Today's Opinions, Tomorrow's Reality 

Lessons from the Front

By David G. Young

Washington, DC, May 31, 2022 --  

The utter failure of Russia to subjugate Ukraine provides sobering news for China's ambitions toward Taiwan.

With Russia’s dreams of a quick and easy conquest of Ukraine up in flames, lessons from its failure may decide Taiwan’s fate on the other side of the Eurasian continent.

Taiwan's situation is in many ways similar to that of Ukraine before the conflict began. Like Ukraine, Taiwan is a democracy facing territorial claims and bullying from a giant authoritarian neighbor. In both cases the bully denies the smaller country’s right to exist. And both cases risk dragging the United States into a war with a nuclear armed power.

Russia's failures in Ukraine exposed its giant military as a hollow force unable to conquer its much smaller neighbor. Could the same be true of China? Nobody knows. Unlike Russia, China has not been involved in a military conflict in over 40 years, when it briefly invaded Vietnam as punishment for its involvement in Cambodia.

But lack of combat experience applies even more to Taiwan. Its armed forces have not faced a battle since fleeing to the island from the mainland in 1949.

This is in stark contrast to Ukrainian forces which have obtained deep experience battling Russia and Russia-backed militias in Eastern Ukraine since 2014. Even if Taiwanese forces could somehow match the tenacity and resolve of the Ukrainians, they will start their fight with China as unseasoned fighters.

Russia's failure in Ukraine is symbolized by tanks with turrets blown off by drones and shoulder-fired missiles. China's tanks may be similarly obsolete, yet this is of minimal impact given that the two countries have no land borders. The sinking of Russia's flagship Moskva by Ukrainian anti-ship missiles offers a more important lesson. Any Chinese invasion force must first sail across the strait, exposing it to the same threat from missiles on Taiwan's shores.

But the power of anti-ship missiles hurts Taiwan, too. Taiwan needs the United States to come to its aid with air cover. But China's large investment in long-range anti-ship missiles means that American aircraft carriers can't come to Taiwan's rescue without getting close enough to expose themselves to Chinese strikes.

Debate about whether giant naval ships are made obsolete by anti-ship missile technology have been raging since ships were sunk in the Falklands War 40 years ago. Naval analysts attribute the sinking of the Moskva more to Russian incompetence than the inherent vulnerability of large naval vessels. American ships are probably better able to defend themselves against similar attacks.

But only a single missile needs to get through to disable an aircraft carrier. Each day that an American aircraft carrier supports Taiwan gives Chinese missiles another chance to take it out. Americans may not be willing to take that chance, forcing them to rely on bases in Okinawa -- at the far edge of the range of its fighter jets.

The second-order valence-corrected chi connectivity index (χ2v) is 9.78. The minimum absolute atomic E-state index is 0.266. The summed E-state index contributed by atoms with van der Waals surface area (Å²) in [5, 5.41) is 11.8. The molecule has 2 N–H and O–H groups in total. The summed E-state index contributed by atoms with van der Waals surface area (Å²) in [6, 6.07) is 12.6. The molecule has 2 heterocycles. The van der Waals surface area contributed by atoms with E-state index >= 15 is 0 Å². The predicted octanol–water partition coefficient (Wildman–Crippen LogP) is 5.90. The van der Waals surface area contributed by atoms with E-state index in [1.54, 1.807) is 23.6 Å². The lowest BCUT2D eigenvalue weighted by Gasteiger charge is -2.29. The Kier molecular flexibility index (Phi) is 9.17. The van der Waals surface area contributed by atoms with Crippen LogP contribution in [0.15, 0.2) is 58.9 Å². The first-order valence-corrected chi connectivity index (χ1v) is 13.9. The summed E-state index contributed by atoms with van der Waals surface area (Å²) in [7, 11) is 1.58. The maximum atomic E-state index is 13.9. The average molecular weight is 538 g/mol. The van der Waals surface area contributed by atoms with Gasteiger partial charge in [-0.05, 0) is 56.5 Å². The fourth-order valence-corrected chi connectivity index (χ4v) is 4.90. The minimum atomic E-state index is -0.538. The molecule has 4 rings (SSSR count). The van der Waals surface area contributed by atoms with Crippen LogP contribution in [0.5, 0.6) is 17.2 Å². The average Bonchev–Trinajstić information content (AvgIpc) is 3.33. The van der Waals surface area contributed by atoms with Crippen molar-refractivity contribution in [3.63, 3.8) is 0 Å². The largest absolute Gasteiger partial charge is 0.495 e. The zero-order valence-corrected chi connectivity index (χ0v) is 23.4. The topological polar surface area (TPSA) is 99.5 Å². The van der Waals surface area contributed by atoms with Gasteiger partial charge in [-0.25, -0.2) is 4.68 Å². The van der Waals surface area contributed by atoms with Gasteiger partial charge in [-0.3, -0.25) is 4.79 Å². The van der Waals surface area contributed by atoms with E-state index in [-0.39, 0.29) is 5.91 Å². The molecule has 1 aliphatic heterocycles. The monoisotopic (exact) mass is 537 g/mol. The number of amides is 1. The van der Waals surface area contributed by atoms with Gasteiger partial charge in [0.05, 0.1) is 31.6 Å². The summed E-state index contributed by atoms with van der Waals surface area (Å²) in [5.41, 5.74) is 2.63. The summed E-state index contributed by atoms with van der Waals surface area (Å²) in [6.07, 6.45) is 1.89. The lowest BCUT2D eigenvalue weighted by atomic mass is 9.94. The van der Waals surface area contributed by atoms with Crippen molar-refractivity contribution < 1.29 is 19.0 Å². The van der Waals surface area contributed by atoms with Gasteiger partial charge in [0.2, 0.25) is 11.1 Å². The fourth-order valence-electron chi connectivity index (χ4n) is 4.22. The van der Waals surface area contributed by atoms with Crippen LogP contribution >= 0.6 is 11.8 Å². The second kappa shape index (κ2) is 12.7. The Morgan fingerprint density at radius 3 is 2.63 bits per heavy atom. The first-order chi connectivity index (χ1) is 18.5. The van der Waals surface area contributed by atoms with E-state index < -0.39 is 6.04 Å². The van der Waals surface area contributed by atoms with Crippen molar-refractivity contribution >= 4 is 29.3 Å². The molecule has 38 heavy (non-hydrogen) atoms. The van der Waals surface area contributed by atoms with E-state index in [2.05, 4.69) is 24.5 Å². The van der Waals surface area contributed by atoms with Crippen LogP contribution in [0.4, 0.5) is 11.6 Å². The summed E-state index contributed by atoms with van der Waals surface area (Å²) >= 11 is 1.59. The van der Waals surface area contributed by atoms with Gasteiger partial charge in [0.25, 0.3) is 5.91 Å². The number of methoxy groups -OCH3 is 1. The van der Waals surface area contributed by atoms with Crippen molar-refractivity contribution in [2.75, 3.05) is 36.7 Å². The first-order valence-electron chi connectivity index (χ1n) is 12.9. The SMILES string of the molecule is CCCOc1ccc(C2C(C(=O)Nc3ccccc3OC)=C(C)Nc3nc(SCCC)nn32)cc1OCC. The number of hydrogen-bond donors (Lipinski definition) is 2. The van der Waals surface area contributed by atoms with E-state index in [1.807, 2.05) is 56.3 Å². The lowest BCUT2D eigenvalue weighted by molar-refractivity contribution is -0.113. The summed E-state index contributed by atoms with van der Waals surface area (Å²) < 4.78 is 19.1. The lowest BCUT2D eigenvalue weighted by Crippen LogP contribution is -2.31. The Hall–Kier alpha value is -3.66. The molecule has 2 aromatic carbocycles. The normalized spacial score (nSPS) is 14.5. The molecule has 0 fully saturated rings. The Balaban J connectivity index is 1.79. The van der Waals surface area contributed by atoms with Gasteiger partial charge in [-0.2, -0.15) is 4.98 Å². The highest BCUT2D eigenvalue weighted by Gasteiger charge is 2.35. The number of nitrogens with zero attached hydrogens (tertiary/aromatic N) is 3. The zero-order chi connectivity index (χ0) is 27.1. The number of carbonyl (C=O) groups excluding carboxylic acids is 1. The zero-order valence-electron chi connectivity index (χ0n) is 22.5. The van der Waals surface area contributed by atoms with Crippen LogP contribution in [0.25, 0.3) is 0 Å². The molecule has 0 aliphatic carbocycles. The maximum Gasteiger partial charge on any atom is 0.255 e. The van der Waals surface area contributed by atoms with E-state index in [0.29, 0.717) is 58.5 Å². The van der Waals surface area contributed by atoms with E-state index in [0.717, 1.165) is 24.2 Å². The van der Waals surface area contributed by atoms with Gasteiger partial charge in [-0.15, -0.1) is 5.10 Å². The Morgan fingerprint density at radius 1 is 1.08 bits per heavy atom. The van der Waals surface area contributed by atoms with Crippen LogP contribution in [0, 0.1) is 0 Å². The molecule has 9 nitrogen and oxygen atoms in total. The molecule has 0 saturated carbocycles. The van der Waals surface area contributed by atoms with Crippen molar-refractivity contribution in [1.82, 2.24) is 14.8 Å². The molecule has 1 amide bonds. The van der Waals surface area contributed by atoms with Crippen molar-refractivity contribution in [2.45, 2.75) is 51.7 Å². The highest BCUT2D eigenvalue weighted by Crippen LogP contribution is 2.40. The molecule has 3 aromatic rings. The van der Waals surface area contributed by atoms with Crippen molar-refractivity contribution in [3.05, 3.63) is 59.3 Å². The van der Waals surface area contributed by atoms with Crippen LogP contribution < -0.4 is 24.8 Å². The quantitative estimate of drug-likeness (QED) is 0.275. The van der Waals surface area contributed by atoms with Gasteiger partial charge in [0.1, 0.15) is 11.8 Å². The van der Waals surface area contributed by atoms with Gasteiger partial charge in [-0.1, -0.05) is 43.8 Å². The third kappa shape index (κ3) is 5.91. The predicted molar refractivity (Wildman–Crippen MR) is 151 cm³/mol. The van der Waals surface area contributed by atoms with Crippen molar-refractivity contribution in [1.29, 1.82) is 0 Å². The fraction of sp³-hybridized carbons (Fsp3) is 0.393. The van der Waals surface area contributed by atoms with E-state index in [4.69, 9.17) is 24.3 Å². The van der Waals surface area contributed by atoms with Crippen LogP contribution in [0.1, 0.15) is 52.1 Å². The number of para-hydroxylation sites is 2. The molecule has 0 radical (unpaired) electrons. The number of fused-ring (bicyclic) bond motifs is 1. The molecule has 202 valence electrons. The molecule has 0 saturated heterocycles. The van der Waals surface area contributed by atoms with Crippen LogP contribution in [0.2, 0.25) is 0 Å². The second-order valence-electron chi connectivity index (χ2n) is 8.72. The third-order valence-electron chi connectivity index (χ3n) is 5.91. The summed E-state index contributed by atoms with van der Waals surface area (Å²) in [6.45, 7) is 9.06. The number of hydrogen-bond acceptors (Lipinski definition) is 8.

Geography means that China will have a much easier time sending a large number of aircraft to attack Taiwan without using vulnerable aircraft carriers. But the Ukraine war also shows that Chinese aircraft will be unable to engage in low-altitude missions without being shot down by shoulder-mounted anti-aircraft missiles. This limits the use of Chinese air power to high altitude bombing, and perhaps dropping a limited number of troops and supplies by high-altitude parachuting.

Airstrikes would allow China to do enormous damage to Taiwanese cities, perhaps making Taipei and Kaohsiung look like scaled-up versions of Mariupol and Severodonetsk. Landing even a small number of troops could be terrifying to the Taiwanese. But it may not be possible for China to land sufficient troops to actually occupy the territory because it would require exposing planes, landing craft and tanks to devastating losses from mobile missiles launchers.

The final lesson for China from the Ukraine war comes from the economic sanctions and isolation that Russia has faced. As bad as things are for Russia, the country's near total reliance on oil and gas for income means it can always find a buyer, even if it is more limited in what it can purchase with the proceeds. China's economic system is far more integrated with other countries both for export income and for inputs to its supply chain. While it can certainly survive international sanctions for as long as a war lasts, the long-term experience of a war would be far more painful for China than for Russia. That is undoubtedly sobering for China.

While it's a mixed bag, the news from Ukraine mostly isn't good for China's ambitions of absorbing Taiwan. That doesn't mean China won't try -- Putin shows how authoritarian leaders motivated by nationalism can do crazy things. Perhaps the best news for Taiwan is that these lessons exist at all. For those who wish to stop China and save Taiwan, the lessons of Ukraine provide an excellent guide to doing exactly that.

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Dangerous Game, October 25, 2021